Greystone House Montessori Schools Houston, Texas. Child care Montessori provider in Champions, The Woodlands, Spring Texas Greystone House Montessori Schools Houston
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This is a title from an old song about how a person choses to be faithful to a sweetheart. It’s appropriate for our attitude about how our children seem to know exactly how to push all our buttons to send us into a fit of unreasonable behavior that we swore we would never do. We call it misbehavior in our children. In fact, if we can access our emotional intelligence and objectively observe our child’s goals, the behavior has a goal. It may not be our goal, but it’s totally reasonable for the child at the time.

It’s generally accepted that children’s misbehavior comes in four categories: need for attention, for power, for revenge, or from inadequacy. From our status as an emotionally intelligent adult, we want to shift our children into a positive position of contribution, responsibility, sense of justice and collaboration. If we can view these positive goals in the light of Maslow’s hierarchy of needs, the child’s struggle to achieve outcomes becomes more clear. At the lowest level of the hierarchy are physiological needs for food, water, and rest. Adults are quick to respond to a fussy baby’s need for a nap or a cranky toddler’s need for a snack. Most of us are pretty good with meeting this first level of needs, as well as the second level for safety, stability, and shelter.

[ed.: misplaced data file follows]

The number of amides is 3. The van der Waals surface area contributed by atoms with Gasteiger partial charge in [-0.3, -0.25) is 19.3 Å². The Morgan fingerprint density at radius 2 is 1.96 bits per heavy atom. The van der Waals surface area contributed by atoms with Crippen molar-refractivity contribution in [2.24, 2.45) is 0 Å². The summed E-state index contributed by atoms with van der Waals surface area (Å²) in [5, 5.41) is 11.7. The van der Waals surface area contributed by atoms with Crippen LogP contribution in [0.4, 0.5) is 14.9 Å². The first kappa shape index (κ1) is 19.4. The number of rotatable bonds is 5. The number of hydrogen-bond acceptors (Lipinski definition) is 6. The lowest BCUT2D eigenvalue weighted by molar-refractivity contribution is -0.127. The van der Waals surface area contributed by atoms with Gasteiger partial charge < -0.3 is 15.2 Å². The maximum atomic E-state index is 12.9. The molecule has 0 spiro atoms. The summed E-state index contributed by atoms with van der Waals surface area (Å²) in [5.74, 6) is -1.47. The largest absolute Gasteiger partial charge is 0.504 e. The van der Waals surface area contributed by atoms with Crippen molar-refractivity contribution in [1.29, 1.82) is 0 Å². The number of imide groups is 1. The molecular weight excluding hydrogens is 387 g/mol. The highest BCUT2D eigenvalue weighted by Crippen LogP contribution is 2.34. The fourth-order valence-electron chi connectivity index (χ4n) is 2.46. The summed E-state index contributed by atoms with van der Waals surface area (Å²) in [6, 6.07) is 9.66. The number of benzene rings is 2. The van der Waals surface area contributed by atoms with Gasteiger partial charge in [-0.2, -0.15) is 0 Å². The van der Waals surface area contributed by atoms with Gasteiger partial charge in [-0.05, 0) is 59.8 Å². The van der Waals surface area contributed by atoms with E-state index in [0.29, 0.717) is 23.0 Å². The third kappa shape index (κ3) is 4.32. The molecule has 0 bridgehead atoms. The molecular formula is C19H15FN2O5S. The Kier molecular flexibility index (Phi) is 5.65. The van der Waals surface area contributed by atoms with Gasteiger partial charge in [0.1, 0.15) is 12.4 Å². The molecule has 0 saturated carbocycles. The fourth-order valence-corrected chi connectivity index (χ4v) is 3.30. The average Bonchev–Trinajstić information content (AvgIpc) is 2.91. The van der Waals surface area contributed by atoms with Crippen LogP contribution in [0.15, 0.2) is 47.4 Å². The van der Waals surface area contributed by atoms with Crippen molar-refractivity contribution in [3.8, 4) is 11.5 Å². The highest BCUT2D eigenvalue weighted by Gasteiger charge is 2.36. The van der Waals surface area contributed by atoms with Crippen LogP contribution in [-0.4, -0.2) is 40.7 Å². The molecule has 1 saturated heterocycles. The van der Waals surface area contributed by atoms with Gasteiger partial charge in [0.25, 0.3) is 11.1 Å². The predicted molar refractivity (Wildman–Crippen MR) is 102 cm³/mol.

It’s the third level where our children begin to have a need for belongingness and acceptance that we falter. Our children want to feel like they can contribute in a meaningful way. When they are accepted as the person they are, the spill might not have been cleaned up as perfectly as we want or the table might not be set perfectly. We have to accept the child is in the process of practicing how to fit into the culture of his life. “Good enough” can be very effective when we keep working on getting better.

That moves us to the fourth level in the hierarchy, the level yearning for power, accomplishment, and recognition. If adults can give a child confidence that she is capable, that she can make her own decisions and be responsible for them, and that she can help make the world a better place, the child begins to develop her own sense of power and attitude that she can do it.

Fifth and sixth levels have been added to Maslow’s hierarchy since he developed it. They are the sense of order and beauty at the fifth level and then the need to know, to understand, and to explore at the sixth level. These are levels particularly treasured by Montessorians, and we work really hard to empower our children to achieve — even revel in — these needs. As children are enabled to internalize the sense that they are satisfying these inner needs, we see the last two goals of misbehavior, revenge and inadequacy, begin to disappear.

The highest level in the hierarchy is self-actualization, sometimes labeled transcendence. It sounds pretty grownup, but in fact, it’s observable at every level of human development. It’s experiencing life like a child, with full absorption and concentration. It’s trying new things and being honest, as children are notoriously famous for. It’s taking responsibility and working hard. When we appreciate that our child is earnestly striving to meet these needs, it makes that misbehavior more tolerable and one we can work with. Seeing and understanding the “other” that is our child allows us to honor the worth and dignity of the little people who have invaded our homes and our hearts. And at the next exhibition of misbehavior, we’ll take a deep breath and understand what our child is trying to accomplish.